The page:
Available in men’s and women’s sizing, men’s will be offered in 39-50 in whole sizes, and 42.5-45.5 in half sizes. Women’s will be available in 36-43 whole sizes, and 37.5-42.5 half sizes. Each will sell for $225.

giro.com

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22 Comments
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Sean
Sean
2 years ago

Rad! This is the shoe from Giro I have been waiting for

Joenomad
Joenomad
2 years ago

Will they be offered in a wide fit version?

E Richter
2 years ago
Reply to  Joenomad

Not at this time. But worth a try-on unless you’re a true E or greater width. The upper design, and the material, create a little more volume than some of our more recent shoes. (*Eric, from Giro)

steve
steve
2 years ago
Reply to  E Richter

What is stopping Giro from wholesale addressing the historically non-anatomical fit of their shoes? Every. Single. Post. about Giro footwear has customer/reviewer complaints about how narrow they are. This recent rollout of models with more pliable upper materials is a talking point on how Giro seems to be on the right track, but it clearly doesn’t fundamentally address the issue. “Giro makes excellent looking shoes that don’t fit the humans they were designed for” seems to be the overarching theme for years now. Why release new models that only take half measures and send employees out to post comments instead of saying “we heard you, finally. we are now making human-shaped shoes. we still make our narrow shoes(now labeled as such) for customers who’s feet are too far gone to save, but we now recognize they are outliers.”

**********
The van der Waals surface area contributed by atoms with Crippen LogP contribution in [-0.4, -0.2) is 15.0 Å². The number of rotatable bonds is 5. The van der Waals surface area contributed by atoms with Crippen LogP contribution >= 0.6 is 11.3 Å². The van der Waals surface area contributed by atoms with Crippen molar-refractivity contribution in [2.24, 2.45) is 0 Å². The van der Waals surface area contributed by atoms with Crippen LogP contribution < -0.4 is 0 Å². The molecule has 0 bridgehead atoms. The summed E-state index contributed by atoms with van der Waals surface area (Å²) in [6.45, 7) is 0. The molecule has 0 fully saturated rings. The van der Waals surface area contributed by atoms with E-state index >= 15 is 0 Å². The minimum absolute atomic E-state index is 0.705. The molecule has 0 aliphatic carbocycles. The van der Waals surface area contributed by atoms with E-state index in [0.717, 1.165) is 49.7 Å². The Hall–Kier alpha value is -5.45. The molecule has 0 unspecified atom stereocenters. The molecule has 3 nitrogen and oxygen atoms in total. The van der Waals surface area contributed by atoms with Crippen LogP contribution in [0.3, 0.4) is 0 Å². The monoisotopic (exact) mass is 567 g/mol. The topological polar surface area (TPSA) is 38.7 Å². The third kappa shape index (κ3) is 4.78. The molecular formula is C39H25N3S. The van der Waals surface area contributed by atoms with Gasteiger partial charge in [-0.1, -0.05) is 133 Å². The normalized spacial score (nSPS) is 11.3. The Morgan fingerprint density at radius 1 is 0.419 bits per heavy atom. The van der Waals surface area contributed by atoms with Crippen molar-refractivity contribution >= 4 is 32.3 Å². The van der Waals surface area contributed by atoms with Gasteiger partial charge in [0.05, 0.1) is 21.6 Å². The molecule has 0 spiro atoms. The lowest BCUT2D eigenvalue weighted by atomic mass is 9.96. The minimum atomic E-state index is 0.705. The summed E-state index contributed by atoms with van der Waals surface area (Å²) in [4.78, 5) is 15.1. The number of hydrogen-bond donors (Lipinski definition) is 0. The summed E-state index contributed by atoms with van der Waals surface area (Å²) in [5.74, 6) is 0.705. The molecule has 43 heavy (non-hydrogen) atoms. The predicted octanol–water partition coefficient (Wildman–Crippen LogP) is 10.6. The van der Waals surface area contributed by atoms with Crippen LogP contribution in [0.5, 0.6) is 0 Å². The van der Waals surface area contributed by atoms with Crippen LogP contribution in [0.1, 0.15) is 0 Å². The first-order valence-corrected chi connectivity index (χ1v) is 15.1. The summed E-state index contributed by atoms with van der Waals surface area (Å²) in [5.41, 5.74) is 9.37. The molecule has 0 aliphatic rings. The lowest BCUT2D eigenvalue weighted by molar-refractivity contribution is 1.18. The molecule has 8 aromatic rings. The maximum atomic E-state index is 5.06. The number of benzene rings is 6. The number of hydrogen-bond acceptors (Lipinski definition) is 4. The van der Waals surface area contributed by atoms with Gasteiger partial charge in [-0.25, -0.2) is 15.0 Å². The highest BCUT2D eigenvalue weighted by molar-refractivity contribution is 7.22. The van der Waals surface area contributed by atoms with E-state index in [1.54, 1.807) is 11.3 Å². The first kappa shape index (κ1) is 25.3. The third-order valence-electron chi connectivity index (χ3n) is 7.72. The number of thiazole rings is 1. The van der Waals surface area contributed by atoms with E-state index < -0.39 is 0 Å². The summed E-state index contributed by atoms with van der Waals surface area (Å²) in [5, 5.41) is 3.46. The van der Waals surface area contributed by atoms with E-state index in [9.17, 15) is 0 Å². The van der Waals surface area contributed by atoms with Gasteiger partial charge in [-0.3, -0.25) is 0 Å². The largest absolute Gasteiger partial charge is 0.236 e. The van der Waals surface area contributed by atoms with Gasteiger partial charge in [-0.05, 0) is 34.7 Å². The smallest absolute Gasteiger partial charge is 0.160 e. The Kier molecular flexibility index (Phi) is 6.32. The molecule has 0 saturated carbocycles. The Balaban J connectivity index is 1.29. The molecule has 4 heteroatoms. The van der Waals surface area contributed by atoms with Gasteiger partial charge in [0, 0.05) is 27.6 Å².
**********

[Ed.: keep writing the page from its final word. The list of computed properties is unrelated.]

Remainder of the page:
Are newly designed soles really THAT expensive? is that what it all comes down to?

Chris
Chris
2 years ago

As with many high end shoes, so near yet so far. Honestly am I the only one who wants his off road cycling shoes to be just a little resistant to water spraying on them?

I mean seriously, my feet don’t sweat that much but they sure get cold on wet winter rides. You know, maybe a Gore Tex liner or just less mesh?

Gillis
Gillis
2 years ago
Reply to  Chris

I’m right there with you. I live in the pnw, and days you would consider actually hot are rare. I’d much prefer a shoe with a little water/wind resistance.